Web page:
US decision to withdraw from Cold War-era nuke treaty draws rebuke from Russia

President Trump's intention to withdraw from a landmark Cold War-era treaty drew a heated response from the Kremlin on Monday, with Russian officials saying the country would respond if the U.S. began building new missiles.

Trump’s decision to leave the Intermediate-Range Nuclear Forces pact comes after the U.S. has accused Russia of violating the terms of the treaty, which prohibits the U.S. and Russia from creating and testing ground-launched nuclear cruise missiles with a range of 300 to 3,400 miles.

Russia has denied those allegations and fired back a rebuke of the U.S. withdraw, with Kremlin spokesman Dmitry Peskov saying the move will make the world a more dangerous place, according to Reuters. Peskov added Russia would work to restore its military might should the U.S. start making new weapons -- though critics would say the Kremlin has already begun doing so.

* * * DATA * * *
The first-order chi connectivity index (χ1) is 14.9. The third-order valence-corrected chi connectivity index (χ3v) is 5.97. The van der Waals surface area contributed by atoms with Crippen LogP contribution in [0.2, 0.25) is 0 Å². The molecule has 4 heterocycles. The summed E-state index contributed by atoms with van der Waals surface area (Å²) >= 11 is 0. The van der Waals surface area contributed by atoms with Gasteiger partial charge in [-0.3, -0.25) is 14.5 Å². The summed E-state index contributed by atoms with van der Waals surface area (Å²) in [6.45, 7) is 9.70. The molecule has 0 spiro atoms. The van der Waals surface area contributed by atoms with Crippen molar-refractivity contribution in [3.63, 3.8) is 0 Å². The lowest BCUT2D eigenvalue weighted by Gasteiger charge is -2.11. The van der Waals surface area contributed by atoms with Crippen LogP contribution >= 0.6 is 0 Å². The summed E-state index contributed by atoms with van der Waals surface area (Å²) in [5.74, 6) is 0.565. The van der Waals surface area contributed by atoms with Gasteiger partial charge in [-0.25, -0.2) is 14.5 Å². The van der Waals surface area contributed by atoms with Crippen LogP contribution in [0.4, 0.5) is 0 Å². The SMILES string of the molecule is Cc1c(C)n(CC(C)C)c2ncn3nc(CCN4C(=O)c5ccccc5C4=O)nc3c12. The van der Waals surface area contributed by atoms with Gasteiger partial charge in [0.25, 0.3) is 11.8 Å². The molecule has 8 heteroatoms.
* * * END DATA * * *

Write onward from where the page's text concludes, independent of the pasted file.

U.S. National Security Adviser John Bolton is set to meet with Russian Foreign Minister Sergey Lavrov on Monday and Russian President Vladimir Putin on Tuesday.

Leaving the treaty “would be a very dangerous step,” Deputy Foreign Minister Sergei Ryabkov was quoted as telling state news agency Tass.

It would “cause the most serious condemnation from all members of the international community who are committed to security and stability,” he said.

The U.S. withdrawal from the treaty would mean “mankind is facing full chaos in the nuclear weapons sphere,” Konstain Kosachev, the head of the foreign affairs committee in Russia’s upper house of parliament, said in a Facebook post. The decision also brought sharp criticism Sunday from Russian officials and former Soviet President Mikhail Gorbachev, who signed the treaty in 1987 with President Ronald Reagan.

The Associated Press contributed to this report.